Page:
SALT LAKE CITY – A second award is being offered in the case of missing 14-old Elizabeth Smart -- this one aimed at tipsters who want to remain anonymous.
Salt Lake City and the FBI are offering $25,000 for information leading to the location of the girl, dead or alive, or information that results in the conviction of those who took her.
That reward is separate from a $250,000 community reward for the safe return of the girl who was taken overnight from her bedroom at gunpoint on June 5.
The mayor's offer is designed to bring out an informant or accomplice who doesn't want to be identified, but can trade information for a code number and cash from an assigned bank.
Meanwhile, police are investigating several ex-convicts who did work in the neighborhood -- some in the Smarts' $1 million house.
Authorities returned to Richard Ricci's mobile home on Tuesday and confiscated several bags of belongings. They would not say what they took.
Ricci, 48, worked as a handyman for the Smart family a year ago. He received a 1990 Jeep Cherokee and cash under a contract he signed for painting and yard work for two or three months. He is being held on an unrelated parole violation.
Ricci has said he had nothing to do with the girl's disappearance, and that he was at home with his wife that night.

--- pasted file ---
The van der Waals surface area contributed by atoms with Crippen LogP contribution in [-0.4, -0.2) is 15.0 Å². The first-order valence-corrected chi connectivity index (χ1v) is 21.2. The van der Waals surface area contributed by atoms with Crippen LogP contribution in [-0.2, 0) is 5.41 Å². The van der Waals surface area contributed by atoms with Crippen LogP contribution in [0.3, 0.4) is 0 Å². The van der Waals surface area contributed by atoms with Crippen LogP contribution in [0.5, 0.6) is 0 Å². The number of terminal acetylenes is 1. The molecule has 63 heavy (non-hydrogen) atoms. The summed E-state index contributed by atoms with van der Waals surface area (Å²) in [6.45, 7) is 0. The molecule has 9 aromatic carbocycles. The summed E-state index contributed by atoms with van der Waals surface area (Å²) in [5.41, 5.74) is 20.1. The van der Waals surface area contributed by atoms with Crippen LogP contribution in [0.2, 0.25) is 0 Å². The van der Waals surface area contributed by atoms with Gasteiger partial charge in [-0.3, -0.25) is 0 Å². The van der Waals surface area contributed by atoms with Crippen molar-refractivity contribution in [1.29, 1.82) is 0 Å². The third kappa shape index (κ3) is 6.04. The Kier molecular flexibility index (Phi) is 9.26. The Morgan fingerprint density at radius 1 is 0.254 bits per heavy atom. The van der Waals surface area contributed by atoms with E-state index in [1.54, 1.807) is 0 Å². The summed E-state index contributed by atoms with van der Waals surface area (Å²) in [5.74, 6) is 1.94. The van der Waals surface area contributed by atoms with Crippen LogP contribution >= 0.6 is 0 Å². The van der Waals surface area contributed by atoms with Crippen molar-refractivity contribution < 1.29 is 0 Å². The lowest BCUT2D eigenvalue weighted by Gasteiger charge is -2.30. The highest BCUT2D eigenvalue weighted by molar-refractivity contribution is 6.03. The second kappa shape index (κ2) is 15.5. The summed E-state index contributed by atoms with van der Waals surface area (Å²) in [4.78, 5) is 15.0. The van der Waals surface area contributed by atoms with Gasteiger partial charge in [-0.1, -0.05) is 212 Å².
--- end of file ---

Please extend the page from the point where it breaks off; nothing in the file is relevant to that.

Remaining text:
Investigators on Tuesday interviewed Douglas Rex Young, 51, of Sunset, an "associate" of Ricci's who is being held for a purported federal parole violation, said police Sgt. Fred Louis.
Young, who is being held in the Salt Lake County Jail, was picked up Saturday while trying to visit an inmate at the state prison in Gunnison, Louis said.
Young -- who briefly escaped from prison in 1993 while serving time for bank robbery -- pleaded guilty to a previous federal parole violation in 1997.
Police indicated Wednesday that they also planned to talk to John Russell Remington, 44, who with Ricci and Young did repair work last year on a house about two blocks from the Smarts' residence.
Remington, a convicted bank robber, has been in jail on aggravated robbery and bank robbery charges since Nov. 3.
Remington's lawyer, Steve Killpack, said his client was in jail June 5, the night of Elizabeth's apparent abduction, and had never worked in the Smarts' home, as Ricci did.
"A witch hunt is certainly understandable given the seriousness of this case," said Killpack, who was quoted in a copyright story in The Salt Lake Tribune. "But we should take precautions to avoid burning anyone at the stake merely to satisfy community frustration."
In another development Wednesday, more than 100 searchers combed remote terrain around Monroe Mountain in central Utah.
Ricci briefly lived in the area in late 1995 and early 1996, and Sevier County sheriff's deputy Charlie Ogden said it was possible that he might have a connection to a cabin in the area.
The search was undertaken at the request of the Smart family and nothing was found, Ogden said.